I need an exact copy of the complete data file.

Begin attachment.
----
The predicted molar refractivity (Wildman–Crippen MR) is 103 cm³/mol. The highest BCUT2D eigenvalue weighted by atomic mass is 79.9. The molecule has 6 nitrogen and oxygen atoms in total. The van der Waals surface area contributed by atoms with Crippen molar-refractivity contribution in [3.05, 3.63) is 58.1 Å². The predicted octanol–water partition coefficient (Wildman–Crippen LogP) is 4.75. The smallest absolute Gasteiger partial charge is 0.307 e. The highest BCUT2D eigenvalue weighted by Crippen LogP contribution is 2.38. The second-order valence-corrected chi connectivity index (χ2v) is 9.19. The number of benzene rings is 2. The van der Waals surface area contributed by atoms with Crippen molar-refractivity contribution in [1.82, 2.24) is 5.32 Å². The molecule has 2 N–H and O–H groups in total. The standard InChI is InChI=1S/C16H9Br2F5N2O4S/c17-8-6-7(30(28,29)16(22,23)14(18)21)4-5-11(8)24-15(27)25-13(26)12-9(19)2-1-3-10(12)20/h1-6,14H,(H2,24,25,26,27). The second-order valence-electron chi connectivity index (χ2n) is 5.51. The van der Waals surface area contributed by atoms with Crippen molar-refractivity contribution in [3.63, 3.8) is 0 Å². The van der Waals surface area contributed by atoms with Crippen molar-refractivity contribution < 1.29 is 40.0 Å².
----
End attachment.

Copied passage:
The predicted molar refractivity (Wildman–Crippen MR) is 103 cm³/mol. The highest BCUT2D eigenvalue weighted by atomic mass is 79.9. The molecule has 6 nitrogen and oxygen atoms in total. The van der Waals surface area contributed by atoms with Crippen molar-refractivity contribution in [3.05, 3.63) is 58.1 Å². The predicted octanol–water partition coefficient (Wildman–Crippen LogP) is 4.75. The smallest absolute Gasteiger partial charge is 0.307 e. The highest BCUT2D eigenvalue weighted by Crippen LogP contribution is 2.38. The second-order valence-corrected chi connectivity index (χ2v) is 9.19. The number of benzene rings is 2. The van der Waals surface area contributed by atoms with Crippen molar-refractivity contribution in [1.82, 2.24) is 5.32 Å². The molecule has 2 N–H and O–H groups in total. The standard InChI is InChI=1S/C16H9Br2F5N2O4S/c17-8-6-7(30(28,29)16(22,23)14(18)21)4-5-11(8)24-15(27)25-13(26)12-9(19)2-1-3-10(12)20/h1-6,14H,(H2,24,25,26,27). The second-order valence-electron chi connectivity index (χ2n) is 5.51. The van der Waals surface area contributed by atoms with Crippen molar-refractivity contribution in [3.63, 3.8) is 0 Å². The van der Waals surface area contributed by atoms with Crippen molar-refractivity contribution < 1.29 is 40.0 Å².